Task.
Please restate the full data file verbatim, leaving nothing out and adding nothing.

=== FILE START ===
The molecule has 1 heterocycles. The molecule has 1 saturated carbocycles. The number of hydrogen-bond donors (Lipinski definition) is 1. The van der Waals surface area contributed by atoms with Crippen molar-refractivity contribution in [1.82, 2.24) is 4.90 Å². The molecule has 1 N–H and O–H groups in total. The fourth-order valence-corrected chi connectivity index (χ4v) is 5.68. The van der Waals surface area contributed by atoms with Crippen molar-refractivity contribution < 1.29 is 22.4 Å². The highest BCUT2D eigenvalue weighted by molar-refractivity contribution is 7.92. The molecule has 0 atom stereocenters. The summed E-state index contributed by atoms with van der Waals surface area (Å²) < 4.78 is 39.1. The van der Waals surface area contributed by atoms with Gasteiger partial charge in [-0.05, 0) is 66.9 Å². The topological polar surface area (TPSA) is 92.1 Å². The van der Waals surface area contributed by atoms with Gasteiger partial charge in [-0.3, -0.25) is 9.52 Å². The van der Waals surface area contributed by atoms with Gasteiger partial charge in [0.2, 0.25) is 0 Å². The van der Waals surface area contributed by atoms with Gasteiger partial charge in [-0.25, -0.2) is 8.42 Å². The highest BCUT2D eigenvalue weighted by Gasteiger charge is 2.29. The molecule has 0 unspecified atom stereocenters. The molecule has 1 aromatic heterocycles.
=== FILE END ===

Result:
The molecule has 1 heterocycles. The molecule has 1 saturated carbocycles. The number of hydrogen-bond donors (Lipinski definition) is 1. The van der Waals surface area contributed by atoms with Crippen molar-refractivity contribution in [1.82, 2.24) is 4.90 Å². The molecule has 1 N–H and O–H groups in total. The fourth-order valence-corrected chi connectivity index (χ4v) is 5.68. The van der Waals surface area contributed by atoms with Crippen molar-refractivity contribution < 1.29 is 22.4 Å². The highest BCUT2D eigenvalue weighted by molar-refractivity contribution is 7.92. The molecule has 0 atom stereocenters. The summed E-state index contributed by atoms with van der Waals surface area (Å²) < 4.78 is 39.1. The van der Waals surface area contributed by atoms with Gasteiger partial charge in [-0.05, 0) is 66.9 Å². The topological polar surface area (TPSA) is 92.1 Å². The van der Waals surface area contributed by atoms with Gasteiger partial charge in [-0.3, -0.25) is 9.52 Å². The van der Waals surface area contributed by atoms with Gasteiger partial charge in [0.2, 0.25) is 0 Å². The van der Waals surface area contributed by atoms with Gasteiger partial charge in [-0.25, -0.2) is 8.42 Å². The highest BCUT2D eigenvalue weighted by Gasteiger charge is 2.29. The molecule has 0 unspecified atom stereocenters. The molecule has 1 aromatic heterocycles.